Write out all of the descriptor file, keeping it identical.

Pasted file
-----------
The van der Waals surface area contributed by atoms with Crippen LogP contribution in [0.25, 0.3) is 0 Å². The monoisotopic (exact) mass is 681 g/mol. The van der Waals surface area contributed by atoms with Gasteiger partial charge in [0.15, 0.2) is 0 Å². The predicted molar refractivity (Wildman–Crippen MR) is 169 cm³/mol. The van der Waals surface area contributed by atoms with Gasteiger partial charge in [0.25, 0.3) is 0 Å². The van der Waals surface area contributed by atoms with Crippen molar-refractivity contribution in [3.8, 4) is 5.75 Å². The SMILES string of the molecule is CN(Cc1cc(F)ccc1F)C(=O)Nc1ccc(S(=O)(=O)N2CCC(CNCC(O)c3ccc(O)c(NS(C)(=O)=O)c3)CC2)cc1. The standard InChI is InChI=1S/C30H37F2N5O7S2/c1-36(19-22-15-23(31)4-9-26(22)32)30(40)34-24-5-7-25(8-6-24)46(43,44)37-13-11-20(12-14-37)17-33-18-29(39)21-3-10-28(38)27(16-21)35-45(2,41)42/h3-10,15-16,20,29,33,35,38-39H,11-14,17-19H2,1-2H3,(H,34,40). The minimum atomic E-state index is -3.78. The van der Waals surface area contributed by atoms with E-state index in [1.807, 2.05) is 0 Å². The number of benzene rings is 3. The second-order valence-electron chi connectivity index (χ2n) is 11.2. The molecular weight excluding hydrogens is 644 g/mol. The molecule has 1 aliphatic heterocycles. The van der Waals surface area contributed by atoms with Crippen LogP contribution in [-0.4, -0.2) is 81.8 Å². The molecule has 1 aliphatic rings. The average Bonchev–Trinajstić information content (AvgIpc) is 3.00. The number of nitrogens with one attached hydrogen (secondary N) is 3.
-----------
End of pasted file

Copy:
The van der Waals surface area contributed by atoms with Crippen LogP contribution in [0.25, 0.3) is 0 Å². The monoisotopic (exact) mass is 681 g/mol. The van der Waals surface area contributed by atoms with Gasteiger partial charge in [0.15, 0.2) is 0 Å². The predicted molar refractivity (Wildman–Crippen MR) is 169 cm³/mol. The van der Waals surface area contributed by atoms with Gasteiger partial charge in [0.25, 0.3) is 0 Å². The van der Waals surface area contributed by atoms with Crippen molar-refractivity contribution in [3.8, 4) is 5.75 Å². The SMILES string of the molecule is CN(Cc1cc(F)ccc1F)C(=O)Nc1ccc(S(=O)(=O)N2CCC(CNCC(O)c3ccc(O)c(NS(C)(=O)=O)c3)CC2)cc1. The standard InChI is InChI=1S/C30H37F2N5O7S2/c1-36(19-22-15-23(31)4-9-26(22)32)30(40)34-24-5-7-25(8-6-24)46(43,44)37-13-11-20(12-14-37)17-33-18-29(39)21-3-10-28(38)27(16-21)35-45(2,41)42/h3-10,15-16,20,29,33,35,38-39H,11-14,17-19H2,1-2H3,(H,34,40). The minimum atomic E-state index is -3.78. The van der Waals surface area contributed by atoms with E-state index in [1.807, 2.05) is 0 Å². The number of benzene rings is 3. The second-order valence-electron chi connectivity index (χ2n) is 11.2. The molecular weight excluding hydrogens is 644 g/mol. The molecule has 1 aliphatic heterocycles. The van der Waals surface area contributed by atoms with Crippen LogP contribution in [-0.4, -0.2) is 81.8 Å². The molecule has 1 aliphatic rings. The average Bonchev–Trinajstić information content (AvgIpc) is 3.00. The number of nitrogens with one attached hydrogen (secondary N) is 3.